Prairie genes

(Instead of a memoir post, I decided there was just too much to talk about, so wrote a prose poem instead. Weirdly, poetry contains more words than prose). 

Prairie Genes

I’ve figured out that I have prairie genes

by the time I reach Canmore

because something inside me becomes still and settled

and thankful to the horizon that assures me I can keep

on driving and driving for as long as I need to.

The sky grows bigger with every mile and

I listen to old Springsteen songs, thinking how my

brother Mark would have been a good person to have on this road trip–

stopping in for a cold beer, a smoke outside, then back into the car,

not minding silence and lyrics for hours on end.

He would have made me ride shotgun though, no doubt about it.

I make my way to Lake Louise, trying to take in the ridiculous beauty of stone all around me,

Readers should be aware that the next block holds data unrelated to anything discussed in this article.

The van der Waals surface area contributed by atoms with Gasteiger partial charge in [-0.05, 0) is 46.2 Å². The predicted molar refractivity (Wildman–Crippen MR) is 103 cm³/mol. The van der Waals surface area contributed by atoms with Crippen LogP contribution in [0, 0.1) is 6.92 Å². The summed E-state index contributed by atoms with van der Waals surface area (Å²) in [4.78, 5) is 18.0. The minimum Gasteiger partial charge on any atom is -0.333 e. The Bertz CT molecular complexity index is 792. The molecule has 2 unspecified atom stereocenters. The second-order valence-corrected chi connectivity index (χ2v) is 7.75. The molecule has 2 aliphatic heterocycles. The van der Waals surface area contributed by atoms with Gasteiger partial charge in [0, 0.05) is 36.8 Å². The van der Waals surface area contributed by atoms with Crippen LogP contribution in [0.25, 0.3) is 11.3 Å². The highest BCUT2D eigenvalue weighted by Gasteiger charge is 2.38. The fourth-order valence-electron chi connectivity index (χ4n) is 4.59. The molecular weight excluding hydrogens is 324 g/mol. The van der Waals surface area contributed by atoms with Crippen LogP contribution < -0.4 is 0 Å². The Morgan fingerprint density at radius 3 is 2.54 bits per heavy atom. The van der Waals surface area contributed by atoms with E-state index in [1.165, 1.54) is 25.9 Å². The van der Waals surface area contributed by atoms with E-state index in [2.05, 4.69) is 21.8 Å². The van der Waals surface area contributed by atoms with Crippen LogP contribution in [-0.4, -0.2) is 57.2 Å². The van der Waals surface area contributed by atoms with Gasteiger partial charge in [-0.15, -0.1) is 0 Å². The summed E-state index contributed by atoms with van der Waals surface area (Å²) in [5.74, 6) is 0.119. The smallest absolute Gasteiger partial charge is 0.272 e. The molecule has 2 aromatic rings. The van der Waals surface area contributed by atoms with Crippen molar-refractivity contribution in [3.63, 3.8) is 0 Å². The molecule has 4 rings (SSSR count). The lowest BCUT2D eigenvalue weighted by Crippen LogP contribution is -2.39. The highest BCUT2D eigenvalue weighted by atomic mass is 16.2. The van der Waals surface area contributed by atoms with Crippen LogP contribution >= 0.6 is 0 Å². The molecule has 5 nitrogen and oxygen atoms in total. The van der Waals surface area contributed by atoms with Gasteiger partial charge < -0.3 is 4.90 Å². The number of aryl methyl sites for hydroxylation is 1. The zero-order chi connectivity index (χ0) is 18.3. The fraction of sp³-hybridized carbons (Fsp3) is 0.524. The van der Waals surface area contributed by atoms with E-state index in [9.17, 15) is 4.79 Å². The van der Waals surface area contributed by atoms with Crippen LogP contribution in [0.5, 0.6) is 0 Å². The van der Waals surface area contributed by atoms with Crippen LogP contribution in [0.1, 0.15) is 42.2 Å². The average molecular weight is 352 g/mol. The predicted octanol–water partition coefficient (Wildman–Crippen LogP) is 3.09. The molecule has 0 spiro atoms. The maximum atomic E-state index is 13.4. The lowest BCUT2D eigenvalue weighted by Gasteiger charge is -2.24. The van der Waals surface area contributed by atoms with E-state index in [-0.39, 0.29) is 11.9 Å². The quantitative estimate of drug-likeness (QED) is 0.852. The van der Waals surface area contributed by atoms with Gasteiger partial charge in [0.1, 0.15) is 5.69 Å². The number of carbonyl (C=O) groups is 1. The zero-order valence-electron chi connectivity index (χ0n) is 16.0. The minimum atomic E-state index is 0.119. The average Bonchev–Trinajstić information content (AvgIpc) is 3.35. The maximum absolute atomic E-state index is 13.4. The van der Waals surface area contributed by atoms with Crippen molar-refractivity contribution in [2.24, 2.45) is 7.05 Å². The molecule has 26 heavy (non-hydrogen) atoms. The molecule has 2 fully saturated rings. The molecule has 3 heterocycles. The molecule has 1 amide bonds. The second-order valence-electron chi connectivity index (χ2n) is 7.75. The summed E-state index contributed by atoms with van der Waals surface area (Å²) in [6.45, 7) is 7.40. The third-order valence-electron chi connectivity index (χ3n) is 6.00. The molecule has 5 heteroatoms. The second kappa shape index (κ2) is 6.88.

rising up nobler than any politician ever did for Canada, these Rockies, bless

them, they are our national song, our earth ballad, our flag of nature.

Winding up the narrow road to the lake, a cluster of cars and accents, French, German, Swiss,

Japanese–all pointing and gesticulating and I turn to see a Grizzly, maybe 30 feet away.

I have to tell myself this is really happening as the Parks Canada staff scream at the tourists’ to get in their

cars–I don’t need to be told as I eye the infamous hump of the bear and the muscled shoulders and deadpan eyes.

Why is it everyone I meet feels like they have a handshake that means something?

I’m beginning to remember my mother in this touch, the sense there was nothing

hidden behind it, just a ‘come on in and sit down’, kind of warmth you don’t

find so often anymore.

Prairie genes. 

When I was 11 she’d taken us to Saskatoon (her birthplace)–

my two brothers and I in a 710 Datsun–

and made us stop at every Fort, every sign, every

damn lookout until we wanted to cry out out no! no! keep driving! 

I get it now.

She wanted to give this to us. It took me a long time but it sinks in finally.

I tell my son, I’m taking you to the Prairies next summer.

You just have to see them. You’ll get it when you’re there.

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